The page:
Air pollutants and blood markers

Epidemiological research has shown that ambient air pollution is associated with an increase in morbidity and mortality of cardiovascular diseases. Hypotheses for chronic and acute impacts of air pollution, especially particulate matter, include a particle-induced systemic subclinical inflammation. The research proposed here will evaluate novel air pollution exposure metrics and analyse novel biomarkers of response. I plan to evaluate novel markers of air pollution such as particle density, particle surface or particle length which might better characterise hazardous properties of particles in addition to the traditionally measured size ranges of air pollutants. Associations between acute exposure to air pollution and repeatedly measured markers for inflammation, coagulation and pro-oxidant activity will be examined in participants with type 2 diabetes, patients with impaired glucose tolerance and individuals with genetic susceptibility on detoxifying pathways. Moreover, novel blood markers will be investigated in a population-based cohort in Augsburg comparing blood marker levels before, during and after a severe air pollution episode in 1985. In addition, associations between these blood markers and long-term exposure to air pollution will be analysed. The results of this work will (i) identify new air pollution parameters that might give better insight into the association with health outcomes than currently used size measures, (ii) explain why patients with metabolic disorders such as type 2 diabetes seem to be especially susceptible to air pollution and (iii) clarify hypothesised links between air pollution and adverse cardiovascular outcomes.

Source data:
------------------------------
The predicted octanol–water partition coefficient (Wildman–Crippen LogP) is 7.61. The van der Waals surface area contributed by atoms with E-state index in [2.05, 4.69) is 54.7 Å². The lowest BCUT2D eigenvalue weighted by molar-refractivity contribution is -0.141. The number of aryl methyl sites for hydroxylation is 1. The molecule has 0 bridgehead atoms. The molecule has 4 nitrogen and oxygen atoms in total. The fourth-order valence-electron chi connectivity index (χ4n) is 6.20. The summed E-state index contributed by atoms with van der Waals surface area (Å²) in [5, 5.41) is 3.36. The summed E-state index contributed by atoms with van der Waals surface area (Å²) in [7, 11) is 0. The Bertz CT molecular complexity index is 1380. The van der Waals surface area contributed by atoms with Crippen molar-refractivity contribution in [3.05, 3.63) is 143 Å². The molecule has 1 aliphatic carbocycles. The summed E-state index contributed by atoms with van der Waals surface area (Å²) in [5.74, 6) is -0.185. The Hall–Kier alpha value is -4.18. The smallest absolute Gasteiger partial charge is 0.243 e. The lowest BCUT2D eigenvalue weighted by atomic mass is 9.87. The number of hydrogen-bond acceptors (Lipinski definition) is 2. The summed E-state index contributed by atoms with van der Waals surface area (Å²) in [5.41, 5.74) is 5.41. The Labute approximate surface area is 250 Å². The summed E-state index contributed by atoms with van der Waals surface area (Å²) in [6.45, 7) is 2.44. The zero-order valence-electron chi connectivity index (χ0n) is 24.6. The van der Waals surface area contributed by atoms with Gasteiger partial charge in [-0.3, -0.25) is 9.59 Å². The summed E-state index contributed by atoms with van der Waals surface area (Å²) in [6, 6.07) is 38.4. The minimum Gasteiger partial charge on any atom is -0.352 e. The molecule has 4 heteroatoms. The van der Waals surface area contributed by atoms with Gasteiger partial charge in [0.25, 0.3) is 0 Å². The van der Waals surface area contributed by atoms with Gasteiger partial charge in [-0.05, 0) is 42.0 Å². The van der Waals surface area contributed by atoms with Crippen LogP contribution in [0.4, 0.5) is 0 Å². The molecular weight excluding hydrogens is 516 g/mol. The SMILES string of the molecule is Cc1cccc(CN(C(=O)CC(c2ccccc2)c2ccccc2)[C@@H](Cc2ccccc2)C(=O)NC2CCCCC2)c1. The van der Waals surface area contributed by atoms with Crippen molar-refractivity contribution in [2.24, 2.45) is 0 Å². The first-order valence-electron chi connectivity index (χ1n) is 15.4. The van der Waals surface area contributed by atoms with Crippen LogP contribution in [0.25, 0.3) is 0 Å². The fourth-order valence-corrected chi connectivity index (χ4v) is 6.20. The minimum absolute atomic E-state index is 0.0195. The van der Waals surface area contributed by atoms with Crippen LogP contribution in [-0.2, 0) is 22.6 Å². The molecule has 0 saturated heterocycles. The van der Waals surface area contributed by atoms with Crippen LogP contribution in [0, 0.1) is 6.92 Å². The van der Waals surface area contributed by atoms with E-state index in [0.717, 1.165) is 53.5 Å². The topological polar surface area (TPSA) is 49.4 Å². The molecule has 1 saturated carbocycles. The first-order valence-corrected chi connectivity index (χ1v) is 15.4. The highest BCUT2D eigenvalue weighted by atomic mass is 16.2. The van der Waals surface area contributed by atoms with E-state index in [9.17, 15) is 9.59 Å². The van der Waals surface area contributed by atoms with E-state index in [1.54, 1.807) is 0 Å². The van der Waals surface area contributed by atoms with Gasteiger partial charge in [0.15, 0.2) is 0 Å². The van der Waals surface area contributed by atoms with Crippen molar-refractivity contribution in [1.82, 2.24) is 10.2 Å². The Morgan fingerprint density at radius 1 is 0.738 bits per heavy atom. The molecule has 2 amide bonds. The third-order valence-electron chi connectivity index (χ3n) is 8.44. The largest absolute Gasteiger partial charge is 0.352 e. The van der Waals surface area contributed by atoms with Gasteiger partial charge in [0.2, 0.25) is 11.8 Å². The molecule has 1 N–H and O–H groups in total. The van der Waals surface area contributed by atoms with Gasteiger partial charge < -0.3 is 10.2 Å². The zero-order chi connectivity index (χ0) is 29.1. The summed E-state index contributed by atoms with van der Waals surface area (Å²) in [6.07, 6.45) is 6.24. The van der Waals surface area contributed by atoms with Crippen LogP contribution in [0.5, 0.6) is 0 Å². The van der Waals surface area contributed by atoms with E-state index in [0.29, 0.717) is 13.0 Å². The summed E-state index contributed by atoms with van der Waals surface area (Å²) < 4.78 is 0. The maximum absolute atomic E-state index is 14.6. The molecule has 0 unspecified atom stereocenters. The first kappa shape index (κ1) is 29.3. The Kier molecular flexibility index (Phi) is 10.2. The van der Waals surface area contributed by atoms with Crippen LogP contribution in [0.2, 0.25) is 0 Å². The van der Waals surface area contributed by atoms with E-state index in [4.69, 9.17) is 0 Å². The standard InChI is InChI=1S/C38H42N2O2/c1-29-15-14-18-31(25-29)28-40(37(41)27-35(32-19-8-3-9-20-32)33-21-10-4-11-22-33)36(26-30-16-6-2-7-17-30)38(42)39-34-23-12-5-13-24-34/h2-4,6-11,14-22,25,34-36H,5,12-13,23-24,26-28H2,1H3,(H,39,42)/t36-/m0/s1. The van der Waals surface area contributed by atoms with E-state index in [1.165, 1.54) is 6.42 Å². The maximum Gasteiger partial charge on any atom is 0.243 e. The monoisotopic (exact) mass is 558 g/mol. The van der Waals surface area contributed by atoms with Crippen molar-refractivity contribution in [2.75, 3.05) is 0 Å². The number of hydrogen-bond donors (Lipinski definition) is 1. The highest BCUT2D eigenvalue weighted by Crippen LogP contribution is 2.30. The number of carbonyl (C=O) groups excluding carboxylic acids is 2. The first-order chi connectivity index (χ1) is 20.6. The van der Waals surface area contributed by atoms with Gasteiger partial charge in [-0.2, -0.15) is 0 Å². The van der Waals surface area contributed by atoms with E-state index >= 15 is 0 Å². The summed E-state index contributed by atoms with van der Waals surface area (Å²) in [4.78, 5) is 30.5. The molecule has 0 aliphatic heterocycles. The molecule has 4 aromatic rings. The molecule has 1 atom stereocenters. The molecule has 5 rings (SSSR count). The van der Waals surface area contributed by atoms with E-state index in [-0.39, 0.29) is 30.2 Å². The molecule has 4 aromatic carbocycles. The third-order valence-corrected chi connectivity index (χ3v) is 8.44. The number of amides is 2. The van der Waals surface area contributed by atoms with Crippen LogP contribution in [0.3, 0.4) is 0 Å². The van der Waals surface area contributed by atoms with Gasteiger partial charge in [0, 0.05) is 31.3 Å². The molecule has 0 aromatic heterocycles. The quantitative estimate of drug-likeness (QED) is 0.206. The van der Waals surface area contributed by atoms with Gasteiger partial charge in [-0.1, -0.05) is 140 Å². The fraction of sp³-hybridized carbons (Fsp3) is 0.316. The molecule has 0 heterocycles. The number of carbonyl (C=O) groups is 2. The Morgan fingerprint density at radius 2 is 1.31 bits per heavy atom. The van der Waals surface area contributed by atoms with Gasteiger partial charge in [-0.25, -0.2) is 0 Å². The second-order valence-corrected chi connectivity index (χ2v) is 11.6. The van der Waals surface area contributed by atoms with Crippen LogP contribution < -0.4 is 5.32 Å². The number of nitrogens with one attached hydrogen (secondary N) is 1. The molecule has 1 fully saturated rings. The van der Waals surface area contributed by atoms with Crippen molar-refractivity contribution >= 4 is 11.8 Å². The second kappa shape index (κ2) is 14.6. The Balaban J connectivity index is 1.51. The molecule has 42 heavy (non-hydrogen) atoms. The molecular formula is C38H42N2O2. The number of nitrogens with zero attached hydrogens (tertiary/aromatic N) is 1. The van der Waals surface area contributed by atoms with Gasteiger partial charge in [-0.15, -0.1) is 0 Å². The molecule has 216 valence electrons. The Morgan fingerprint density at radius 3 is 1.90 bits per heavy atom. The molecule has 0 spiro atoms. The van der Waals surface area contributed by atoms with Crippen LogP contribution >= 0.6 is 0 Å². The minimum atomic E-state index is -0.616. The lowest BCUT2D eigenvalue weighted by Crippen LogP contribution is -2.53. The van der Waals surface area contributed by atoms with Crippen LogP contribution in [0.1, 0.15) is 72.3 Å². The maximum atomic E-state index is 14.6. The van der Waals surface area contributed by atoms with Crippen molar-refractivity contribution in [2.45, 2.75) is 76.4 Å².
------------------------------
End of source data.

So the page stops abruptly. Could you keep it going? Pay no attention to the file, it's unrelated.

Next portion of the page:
Project board: Dr. Regina Pickford


Project partner: Institut für Epidemiologie II am HMGU (Prof. Dr. Annette Peters)


Duration of project: June 2013 - May 2017


Funding: Deutsche Forschungsgemeinschaft (DFG)